An Architect’s Path To Living Well Means Designing For Happiness


neutral dining in kitchen with natural light

A Jackson Hole, Wyoming, project by Vera Iconica Architecture features an abundance of light and a layout that optimizes mountainside living. (PHOTO BY AARON KRAFT)

Vera Iconica Architecture’s Veronica Schreibeis Smith breaks down the importance of wellness in the built environment. 

I like to say we design experiences and architecture happens to be our medium. Whether you call it wellness architecture or something different, what we’re seeking to do—not just with every project, but with every space—is nurture the soul, optimize people’s lives and elevate the human experience. Architecture is the practice of creating your surroundings and it can influence everything from an inhabitant’s emotions and cognitive performance to relationships and the ways in which we gather and interact. Did you know we spend 90 percent of our time indoors? How we sculpt and model that interior really impacts every single part of our lives.

Buildings are powerful. There have been neuroscientific studies done where EKGs are performed on people who are then taken into unique buildings like a temple, Grand Central Station or the Salk Institute. Their frontal lobe actually shuts down once inside. This is what happens in meditation, when you enter a non-dualistic or flow state, which is your highest level of being. So people who can tap into this and work from their flow state are often high-performing businesspeople, musicians or creatives—they feel super productive and happy. I try to create spaces that support how people want to operate and are tailored to their inhabitants in every way because when homes have a proportional or harmonic resonance, you will ultimately feel better.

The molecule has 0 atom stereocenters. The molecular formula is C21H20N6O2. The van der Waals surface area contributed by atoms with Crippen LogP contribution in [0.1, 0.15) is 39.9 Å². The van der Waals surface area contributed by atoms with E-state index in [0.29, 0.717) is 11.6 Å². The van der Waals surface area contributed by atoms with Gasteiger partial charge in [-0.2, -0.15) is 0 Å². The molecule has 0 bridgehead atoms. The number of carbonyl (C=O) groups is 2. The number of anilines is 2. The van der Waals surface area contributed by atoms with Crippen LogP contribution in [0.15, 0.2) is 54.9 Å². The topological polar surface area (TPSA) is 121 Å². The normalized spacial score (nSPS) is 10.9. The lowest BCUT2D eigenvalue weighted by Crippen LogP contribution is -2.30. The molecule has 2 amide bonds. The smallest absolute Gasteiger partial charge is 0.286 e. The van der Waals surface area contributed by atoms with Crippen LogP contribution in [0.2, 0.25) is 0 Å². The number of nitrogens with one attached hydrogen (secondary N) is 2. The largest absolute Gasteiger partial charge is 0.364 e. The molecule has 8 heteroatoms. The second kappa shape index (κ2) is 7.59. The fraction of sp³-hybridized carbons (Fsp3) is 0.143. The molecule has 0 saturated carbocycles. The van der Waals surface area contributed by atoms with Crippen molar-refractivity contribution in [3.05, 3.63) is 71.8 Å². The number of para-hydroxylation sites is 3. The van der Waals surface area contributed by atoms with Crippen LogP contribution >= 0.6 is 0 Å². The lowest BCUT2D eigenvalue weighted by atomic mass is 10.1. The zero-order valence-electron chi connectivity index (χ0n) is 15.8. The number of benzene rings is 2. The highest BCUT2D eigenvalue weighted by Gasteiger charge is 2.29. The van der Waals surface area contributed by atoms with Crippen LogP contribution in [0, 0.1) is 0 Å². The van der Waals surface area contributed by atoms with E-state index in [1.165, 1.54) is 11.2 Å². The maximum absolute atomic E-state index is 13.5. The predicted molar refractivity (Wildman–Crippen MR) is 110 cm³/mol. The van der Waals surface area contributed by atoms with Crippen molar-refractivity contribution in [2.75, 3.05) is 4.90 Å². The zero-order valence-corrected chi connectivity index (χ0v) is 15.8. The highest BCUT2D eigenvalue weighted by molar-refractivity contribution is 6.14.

At the end of the day, humans are a part of nature and if we fight that or try to shut it out, we end up hurting ourselves. I make sure that natural materials and plenty of light are present in every project. Using local resources also creates a sense of culture, belonging and identity which is really important to our existence. But everything comes back to being in harmony with nature and taking care of our planet.

—As told to Kathryn Given




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